Burundi deports Rwandans, closes border, alleging nation backs 'terrorist' rebel group

Burundi’s internal affairs minister on Thursday announced the country was suspending diplomatic ties with Rwanda, closing their border and deporting Rwandan citizens, claiming it was a response to its neighbor’s alleged support for a rebel group that has been attacking Burundi.

“(Rwandan President) Paul Kagame is a bad neighbor … We have suspended all relations with him until he comes to his senses. He is harboring criminals who are destabilizing Burundi,” Internal Affairs Minister Martin Niteretse said while meeting with security officials in Kayanza province near the Rwandan border.

The minister said Burundi’s government had started deporting Rwandan nationals. “All the borders are closed. We don’t need Rwandans here, and even those who were on our territory, we chased them out,” he said.

BURUNDI’S PRESIDENT CLAIMS RWANDA IS BACKING REBELS FIGHTING AGAINST HIS COUNTRY

The suspension of relations comes after a speech last month by Burundi’s President Évariste Ndayishimiye, who accused Rwanda of backing Burundian rebels known as RED-Tabara, which Burundi considers a terror group. The rebels claimed responsibility for a Dec. 22 attack that it said killed 10 security officials. The government said 20 people were killed, the majority of them civilians.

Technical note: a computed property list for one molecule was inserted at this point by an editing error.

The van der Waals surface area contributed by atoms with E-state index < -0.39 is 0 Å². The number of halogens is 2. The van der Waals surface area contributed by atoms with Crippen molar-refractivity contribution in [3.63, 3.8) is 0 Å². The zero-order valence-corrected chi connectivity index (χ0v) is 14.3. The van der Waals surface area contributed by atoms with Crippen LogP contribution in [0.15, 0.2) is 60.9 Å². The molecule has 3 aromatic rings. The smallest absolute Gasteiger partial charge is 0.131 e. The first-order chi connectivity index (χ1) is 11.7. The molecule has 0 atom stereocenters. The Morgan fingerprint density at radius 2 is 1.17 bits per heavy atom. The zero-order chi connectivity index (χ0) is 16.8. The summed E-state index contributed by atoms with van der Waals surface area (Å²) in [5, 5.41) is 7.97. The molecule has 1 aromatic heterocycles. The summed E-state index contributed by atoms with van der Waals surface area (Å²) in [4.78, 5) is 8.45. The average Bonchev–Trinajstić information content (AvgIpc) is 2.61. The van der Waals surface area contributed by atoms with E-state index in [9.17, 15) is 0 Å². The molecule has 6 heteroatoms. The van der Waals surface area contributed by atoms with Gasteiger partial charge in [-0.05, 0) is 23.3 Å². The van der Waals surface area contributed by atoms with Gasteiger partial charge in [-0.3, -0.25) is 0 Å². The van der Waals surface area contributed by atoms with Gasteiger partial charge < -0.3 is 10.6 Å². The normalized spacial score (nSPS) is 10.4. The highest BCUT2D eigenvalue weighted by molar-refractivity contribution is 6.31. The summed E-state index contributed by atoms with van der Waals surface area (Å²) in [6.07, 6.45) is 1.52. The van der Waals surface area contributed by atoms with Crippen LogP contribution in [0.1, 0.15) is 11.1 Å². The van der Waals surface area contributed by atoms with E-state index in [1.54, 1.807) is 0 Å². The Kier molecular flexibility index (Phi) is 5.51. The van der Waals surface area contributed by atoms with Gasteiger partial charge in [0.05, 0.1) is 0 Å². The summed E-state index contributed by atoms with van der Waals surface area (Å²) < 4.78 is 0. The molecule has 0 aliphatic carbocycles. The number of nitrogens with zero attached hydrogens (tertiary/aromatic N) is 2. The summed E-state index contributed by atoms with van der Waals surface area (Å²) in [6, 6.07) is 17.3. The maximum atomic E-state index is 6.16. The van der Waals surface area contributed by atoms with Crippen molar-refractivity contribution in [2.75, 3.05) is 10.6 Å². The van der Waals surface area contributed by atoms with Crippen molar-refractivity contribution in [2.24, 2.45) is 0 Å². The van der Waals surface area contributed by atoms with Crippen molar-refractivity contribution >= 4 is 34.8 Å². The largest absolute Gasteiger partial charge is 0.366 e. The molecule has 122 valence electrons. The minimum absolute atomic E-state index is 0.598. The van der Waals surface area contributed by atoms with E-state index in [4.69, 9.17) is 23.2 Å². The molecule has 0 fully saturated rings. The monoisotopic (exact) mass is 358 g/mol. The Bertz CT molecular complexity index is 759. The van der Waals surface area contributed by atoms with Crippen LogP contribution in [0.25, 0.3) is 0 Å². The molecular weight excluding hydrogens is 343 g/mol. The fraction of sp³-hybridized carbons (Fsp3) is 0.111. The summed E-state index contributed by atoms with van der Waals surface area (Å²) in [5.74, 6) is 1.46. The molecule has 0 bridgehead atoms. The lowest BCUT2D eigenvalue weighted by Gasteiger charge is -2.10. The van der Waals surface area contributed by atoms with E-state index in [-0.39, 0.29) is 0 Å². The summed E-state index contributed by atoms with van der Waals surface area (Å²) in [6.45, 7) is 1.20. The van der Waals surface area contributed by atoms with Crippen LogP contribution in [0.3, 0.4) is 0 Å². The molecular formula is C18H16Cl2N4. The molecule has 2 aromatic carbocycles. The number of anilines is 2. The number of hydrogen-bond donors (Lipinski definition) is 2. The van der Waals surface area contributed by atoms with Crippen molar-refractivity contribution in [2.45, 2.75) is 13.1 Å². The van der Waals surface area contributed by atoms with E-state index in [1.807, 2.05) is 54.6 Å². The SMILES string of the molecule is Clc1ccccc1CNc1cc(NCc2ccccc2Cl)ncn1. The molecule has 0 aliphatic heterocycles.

Rwandan government spokeswoman Yolande Makolo said in a statement that Burundi’s decision was unfortunate and violates the East African Community’s principles of regional cooperation. Rwanda has previously denied backing the rebels.

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Burundi has closed its border with Rwanda and deported Rwandans from its soil, fearing the nation sponsors violent rebel activity.

On Thursday, a Burundian manager for a bus company said police were turning back their vehicles coming from Rwanda at the Gasenyi-Nemba border crossing. The manager spoke on condition of anonymity for fear of reprisals.

Révérien Burikukiye, who distributes food products between the two countries, said several Rwandans who use the Ruhwa border crossing were blocked while trying to return home, along with Burundians who had gone to a market in Rwanda.

“We are neighbors, our only concern is to live in harmony with the Rwandans,” Burikukiye said. “If the leaders have differences, let them resolve them without making us suffer.”

This is not the first time Burundi has closed its border with Rwanda. It closed them in 2015 during political violence in Burundi that followed the disputed reelection of then-President Pierre Nkurunziza. Burundian authorities accused Rwanda of supporting the protesters and welcoming the perpetrators of a failed coup. The border reopened in 2022.

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The RED-Tabara rebel group first appeared in 2011 and has been accused of a string of attacks in Burundi since 2015. It is believed to be based in eastern Congo.

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